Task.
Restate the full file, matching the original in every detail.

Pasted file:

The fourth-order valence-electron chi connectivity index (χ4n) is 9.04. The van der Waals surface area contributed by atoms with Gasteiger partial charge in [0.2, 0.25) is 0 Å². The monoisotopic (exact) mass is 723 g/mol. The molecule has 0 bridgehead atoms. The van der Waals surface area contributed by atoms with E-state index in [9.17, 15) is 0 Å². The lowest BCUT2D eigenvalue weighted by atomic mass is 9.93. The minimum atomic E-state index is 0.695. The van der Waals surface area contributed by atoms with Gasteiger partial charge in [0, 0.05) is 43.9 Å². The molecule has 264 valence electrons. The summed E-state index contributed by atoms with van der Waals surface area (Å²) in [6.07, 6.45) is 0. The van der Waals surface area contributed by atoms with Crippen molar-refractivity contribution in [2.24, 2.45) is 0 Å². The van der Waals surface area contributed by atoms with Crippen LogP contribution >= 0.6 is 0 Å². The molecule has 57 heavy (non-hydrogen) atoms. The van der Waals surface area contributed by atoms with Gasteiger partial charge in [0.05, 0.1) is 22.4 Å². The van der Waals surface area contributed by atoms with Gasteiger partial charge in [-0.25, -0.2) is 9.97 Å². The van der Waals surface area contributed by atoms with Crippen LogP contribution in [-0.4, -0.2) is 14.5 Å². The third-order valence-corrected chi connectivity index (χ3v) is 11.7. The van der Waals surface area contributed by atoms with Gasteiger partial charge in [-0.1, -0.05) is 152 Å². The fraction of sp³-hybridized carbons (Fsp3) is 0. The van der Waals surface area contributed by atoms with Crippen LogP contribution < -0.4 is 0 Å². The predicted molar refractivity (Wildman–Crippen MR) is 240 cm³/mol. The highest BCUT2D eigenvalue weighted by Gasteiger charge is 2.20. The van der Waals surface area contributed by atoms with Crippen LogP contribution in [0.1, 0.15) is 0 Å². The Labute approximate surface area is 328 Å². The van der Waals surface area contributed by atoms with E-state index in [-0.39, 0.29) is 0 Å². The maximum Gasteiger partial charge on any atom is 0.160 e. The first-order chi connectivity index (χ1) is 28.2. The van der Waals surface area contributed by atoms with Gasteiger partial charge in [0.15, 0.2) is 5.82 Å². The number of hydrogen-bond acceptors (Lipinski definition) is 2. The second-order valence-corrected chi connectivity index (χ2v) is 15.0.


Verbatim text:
The fourth-order valence-electron chi connectivity index (χ4n) is 9.04. The van der Waals surface area contributed by atoms with Gasteiger partial charge in [0.2, 0.25) is 0 Å². The monoisotopic (exact) mass is 723 g/mol. The molecule has 0 bridgehead atoms. The van der Waals surface area contributed by atoms with E-state index in [9.17, 15) is 0 Å². The lowest BCUT2D eigenvalue weighted by atomic mass is 9.93. The minimum atomic E-state index is 0.695. The van der Waals surface area contributed by atoms with Gasteiger partial charge in [0, 0.05) is 43.9 Å². The molecule has 264 valence electrons. The summed E-state index contributed by atoms with van der Waals surface area (Å²) in [6.07, 6.45) is 0. The van der Waals surface area contributed by atoms with Crippen molar-refractivity contribution in [2.24, 2.45) is 0 Å². The van der Waals surface area contributed by atoms with Crippen LogP contribution >= 0.6 is 0 Å². The molecule has 57 heavy (non-hydrogen) atoms. The van der Waals surface area contributed by atoms with Gasteiger partial charge in [0.05, 0.1) is 22.4 Å². The van der Waals surface area contributed by atoms with Gasteiger partial charge in [-0.25, -0.2) is 9.97 Å². The van der Waals surface area contributed by atoms with Crippen LogP contribution in [-0.4, -0.2) is 14.5 Å². The third-order valence-corrected chi connectivity index (χ3v) is 11.7. The van der Waals surface area contributed by atoms with Gasteiger partial charge in [-0.1, -0.05) is 152 Å². The fraction of sp³-hybridized carbons (Fsp3) is 0. The van der Waals surface area contributed by atoms with Crippen LogP contribution < -0.4 is 0 Å². The predicted molar refractivity (Wildman–Crippen MR) is 240 cm³/mol. The highest BCUT2D eigenvalue weighted by Gasteiger charge is 2.20. The van der Waals surface area contributed by atoms with Crippen LogP contribution in [0.1, 0.15) is 0 Å². The Labute approximate surface area is 328 Å². The van der Waals surface area contributed by atoms with E-state index in [-0.39, 0.29) is 0 Å². The maximum Gasteiger partial charge on any atom is 0.160 e. The first-order chi connectivity index (χ1) is 28.2. The van der Waals surface area contributed by atoms with Gasteiger partial charge in [0.15, 0.2) is 5.82 Å². The number of hydrogen-bond acceptors (Lipinski definition) is 2. The second-order valence-corrected chi connectivity index (χ2v) is 15.0.